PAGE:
How many people in your company are reading blogs or articles that are related to your industry? Imagine if those people could easily share relevant articles with all other employees; and if those articles could easily be organized and classified… You could transform those individual initiatives into a powerful competitive intelligence tool.
More than one year ago, French blogger Fred Cavazza published an inspiring article explaining how RSS technology (using Google Reader and RSSBang tools) could be leveraged to build such a tool. I have used the concepts explained in this article, and added my own ideas to build such competitive intelligence platform at Kelkoo.
Here is a guide to build your own solution… This is not a step-by-step tutorial (which would require a lot of efforts to write) and you will need a good knowledge of the WordPress publishing platform to implement it… Still want to read? There it starts :)
That is the pre-requisite: you have to find motivated people that are eager to share with the others, and will accept to spend a little extra time to flag each article they find interesting.
To flag those articles, they can use any tool that is able to output RSS feeds. The most obvious ones are:
Using tagging, you can define one or many tags to structure the flagged content. For instance, for an e-commerce company, you can be interested to have articles talking about the competition, about the best practices in terms of SEO / user experience… You would then ask your fellow bookmarkers to tag their articles with “competition”, “seo”, “user-experience” in order to organize the tagged content.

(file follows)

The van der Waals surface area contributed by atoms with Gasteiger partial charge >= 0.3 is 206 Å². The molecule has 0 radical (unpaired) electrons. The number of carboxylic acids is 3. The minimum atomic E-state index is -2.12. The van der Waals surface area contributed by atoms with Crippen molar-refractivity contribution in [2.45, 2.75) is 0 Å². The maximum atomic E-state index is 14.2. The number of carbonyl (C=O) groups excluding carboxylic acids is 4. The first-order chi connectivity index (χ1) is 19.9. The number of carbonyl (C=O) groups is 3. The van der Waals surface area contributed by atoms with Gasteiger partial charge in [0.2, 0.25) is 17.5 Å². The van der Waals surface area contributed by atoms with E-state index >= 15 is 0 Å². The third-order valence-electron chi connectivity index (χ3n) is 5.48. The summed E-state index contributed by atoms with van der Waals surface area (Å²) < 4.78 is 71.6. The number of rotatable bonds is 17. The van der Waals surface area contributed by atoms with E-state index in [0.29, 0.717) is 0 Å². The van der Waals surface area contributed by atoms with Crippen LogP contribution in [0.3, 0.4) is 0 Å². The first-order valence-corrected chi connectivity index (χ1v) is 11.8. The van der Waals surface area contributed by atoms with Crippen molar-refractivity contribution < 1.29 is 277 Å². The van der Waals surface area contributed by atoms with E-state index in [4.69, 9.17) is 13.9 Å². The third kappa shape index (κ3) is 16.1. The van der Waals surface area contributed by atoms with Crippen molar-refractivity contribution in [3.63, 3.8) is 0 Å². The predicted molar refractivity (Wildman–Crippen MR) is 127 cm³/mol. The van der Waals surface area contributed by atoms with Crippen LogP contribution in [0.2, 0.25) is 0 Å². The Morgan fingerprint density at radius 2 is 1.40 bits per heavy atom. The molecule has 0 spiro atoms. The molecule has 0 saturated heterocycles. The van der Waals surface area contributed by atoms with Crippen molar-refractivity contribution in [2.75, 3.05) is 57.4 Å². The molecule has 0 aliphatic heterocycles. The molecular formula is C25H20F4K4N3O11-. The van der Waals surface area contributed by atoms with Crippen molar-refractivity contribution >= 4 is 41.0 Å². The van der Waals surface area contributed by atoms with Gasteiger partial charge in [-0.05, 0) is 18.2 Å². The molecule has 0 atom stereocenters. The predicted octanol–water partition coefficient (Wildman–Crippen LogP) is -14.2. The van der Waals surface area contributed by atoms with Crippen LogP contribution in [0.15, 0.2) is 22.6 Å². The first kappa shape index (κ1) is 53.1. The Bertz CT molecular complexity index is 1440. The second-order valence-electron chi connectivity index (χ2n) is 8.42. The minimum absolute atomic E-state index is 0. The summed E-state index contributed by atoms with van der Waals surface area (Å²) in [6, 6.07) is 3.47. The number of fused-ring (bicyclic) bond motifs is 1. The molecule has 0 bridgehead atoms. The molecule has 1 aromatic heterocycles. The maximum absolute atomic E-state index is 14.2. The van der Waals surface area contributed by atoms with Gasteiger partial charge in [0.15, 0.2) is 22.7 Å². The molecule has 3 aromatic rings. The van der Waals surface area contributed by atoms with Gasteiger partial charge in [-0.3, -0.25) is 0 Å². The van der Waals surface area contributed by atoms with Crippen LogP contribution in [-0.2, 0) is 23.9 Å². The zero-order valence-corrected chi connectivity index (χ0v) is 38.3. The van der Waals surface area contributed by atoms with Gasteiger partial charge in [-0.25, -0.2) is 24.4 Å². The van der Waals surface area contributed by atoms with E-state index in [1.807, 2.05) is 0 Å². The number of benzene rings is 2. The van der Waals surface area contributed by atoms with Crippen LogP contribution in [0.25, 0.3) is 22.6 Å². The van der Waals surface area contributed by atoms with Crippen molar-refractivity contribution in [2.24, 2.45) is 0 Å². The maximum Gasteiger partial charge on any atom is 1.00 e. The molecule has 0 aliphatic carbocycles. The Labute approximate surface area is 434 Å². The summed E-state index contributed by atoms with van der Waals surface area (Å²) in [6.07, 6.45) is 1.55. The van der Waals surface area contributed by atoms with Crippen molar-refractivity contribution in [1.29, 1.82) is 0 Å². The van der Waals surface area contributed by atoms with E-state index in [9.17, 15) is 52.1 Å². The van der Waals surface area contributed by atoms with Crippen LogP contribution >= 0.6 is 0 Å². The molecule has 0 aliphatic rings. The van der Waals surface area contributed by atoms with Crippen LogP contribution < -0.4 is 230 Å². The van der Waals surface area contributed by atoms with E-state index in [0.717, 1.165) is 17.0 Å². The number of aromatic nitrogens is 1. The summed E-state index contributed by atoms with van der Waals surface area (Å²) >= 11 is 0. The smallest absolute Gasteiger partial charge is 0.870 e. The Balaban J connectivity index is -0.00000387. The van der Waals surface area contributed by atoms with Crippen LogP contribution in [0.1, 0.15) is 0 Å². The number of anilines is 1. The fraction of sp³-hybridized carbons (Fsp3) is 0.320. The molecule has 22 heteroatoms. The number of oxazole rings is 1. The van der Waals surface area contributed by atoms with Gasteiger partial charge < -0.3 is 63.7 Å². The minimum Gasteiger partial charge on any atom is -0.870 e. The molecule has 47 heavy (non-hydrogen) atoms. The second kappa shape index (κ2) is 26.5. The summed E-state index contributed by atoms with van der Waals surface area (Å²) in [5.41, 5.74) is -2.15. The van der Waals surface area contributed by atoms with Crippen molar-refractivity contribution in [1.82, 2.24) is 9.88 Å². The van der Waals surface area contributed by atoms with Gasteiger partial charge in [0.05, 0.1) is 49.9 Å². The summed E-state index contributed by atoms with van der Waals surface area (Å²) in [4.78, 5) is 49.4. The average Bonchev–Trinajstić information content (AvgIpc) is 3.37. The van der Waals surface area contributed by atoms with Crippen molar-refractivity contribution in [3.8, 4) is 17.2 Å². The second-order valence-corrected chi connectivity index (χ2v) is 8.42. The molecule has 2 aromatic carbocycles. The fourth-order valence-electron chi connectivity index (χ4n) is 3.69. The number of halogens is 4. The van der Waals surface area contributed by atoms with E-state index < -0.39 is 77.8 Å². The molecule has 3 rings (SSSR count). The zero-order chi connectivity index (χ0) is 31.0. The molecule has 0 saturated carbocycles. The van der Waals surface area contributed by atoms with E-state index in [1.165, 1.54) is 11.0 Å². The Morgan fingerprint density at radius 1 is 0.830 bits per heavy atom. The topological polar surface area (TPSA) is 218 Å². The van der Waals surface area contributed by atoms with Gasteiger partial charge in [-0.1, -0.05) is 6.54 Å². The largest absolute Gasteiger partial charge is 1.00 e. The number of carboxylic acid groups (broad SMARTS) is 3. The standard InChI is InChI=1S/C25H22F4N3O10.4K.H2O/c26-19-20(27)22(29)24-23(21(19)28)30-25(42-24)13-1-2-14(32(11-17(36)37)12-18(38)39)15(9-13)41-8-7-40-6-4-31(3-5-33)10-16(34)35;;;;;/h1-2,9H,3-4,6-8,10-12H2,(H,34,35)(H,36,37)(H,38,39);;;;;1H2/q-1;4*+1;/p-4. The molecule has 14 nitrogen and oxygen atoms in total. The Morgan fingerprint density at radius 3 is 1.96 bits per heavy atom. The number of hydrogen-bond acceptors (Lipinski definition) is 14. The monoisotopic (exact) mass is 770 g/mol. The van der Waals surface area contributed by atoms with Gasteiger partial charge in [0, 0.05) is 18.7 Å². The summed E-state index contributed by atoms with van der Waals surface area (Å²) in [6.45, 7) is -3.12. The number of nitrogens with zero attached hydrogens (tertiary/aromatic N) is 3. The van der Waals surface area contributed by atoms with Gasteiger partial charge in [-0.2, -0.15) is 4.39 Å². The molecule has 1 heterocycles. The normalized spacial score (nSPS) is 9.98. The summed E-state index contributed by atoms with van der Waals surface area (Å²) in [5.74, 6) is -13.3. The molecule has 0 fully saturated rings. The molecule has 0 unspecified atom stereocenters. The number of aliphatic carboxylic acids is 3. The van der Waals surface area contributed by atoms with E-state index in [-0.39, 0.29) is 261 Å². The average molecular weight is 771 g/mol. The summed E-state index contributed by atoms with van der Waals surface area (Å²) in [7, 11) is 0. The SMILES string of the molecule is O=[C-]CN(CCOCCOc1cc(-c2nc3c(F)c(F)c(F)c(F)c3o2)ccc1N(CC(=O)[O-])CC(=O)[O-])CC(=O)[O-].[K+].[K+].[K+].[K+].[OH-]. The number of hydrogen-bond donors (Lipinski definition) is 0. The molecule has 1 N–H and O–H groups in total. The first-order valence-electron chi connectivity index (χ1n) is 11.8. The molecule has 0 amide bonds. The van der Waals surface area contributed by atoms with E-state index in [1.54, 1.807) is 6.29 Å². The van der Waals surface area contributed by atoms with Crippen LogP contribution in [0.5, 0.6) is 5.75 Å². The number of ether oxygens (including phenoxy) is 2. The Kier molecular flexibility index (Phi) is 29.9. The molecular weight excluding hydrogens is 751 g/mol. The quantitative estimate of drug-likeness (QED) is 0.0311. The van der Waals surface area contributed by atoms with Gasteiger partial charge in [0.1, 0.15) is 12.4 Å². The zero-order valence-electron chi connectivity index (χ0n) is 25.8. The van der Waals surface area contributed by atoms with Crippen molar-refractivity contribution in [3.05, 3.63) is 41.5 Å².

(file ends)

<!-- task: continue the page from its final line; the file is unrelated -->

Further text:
It is important to have a limited number of tags, and broad tags – this should remain an easy process to find the right bucket when bookmarking an article…
Number of people * number of tags = you could quickly reach an important number of RSS feeds, that have to be aggregated in one place. Fred Cavazza suggests to use RSS Bang or similar service (i.e: Yahoo Pipes) to merge all those RSS feeds into a single one, which is then followed by all the interested persons in the company.
While this solution is easy to implement, this is not convenient for everybody. Indeed, people have different habits – some are using RSS, some like emails, some prefers to go and browse a site from time to time… And if you want your competitive intelligence tool to be used, then it must adapt itself to its audience, not the contrary.
I have decided to use the WordPress publishing platform, enhanced with a few plug-ins. Once you have installed WordPress, the following plug-ins have to be installed to build the foundations of your new tool:
From there, you will need to choose a WordPress theme that supports “browse by category” or “browse by tag” features.
Once the foundations are in place, you can enrich your WordPress installation with any plug-in you will judge useful to ease the adoption and usage of your competitive intelligence tool. As for myself, I have put in place a solution to auto-tag incoming articles, and a way to generate emails to push new articles to subscribers. Quick review of those plug-ins: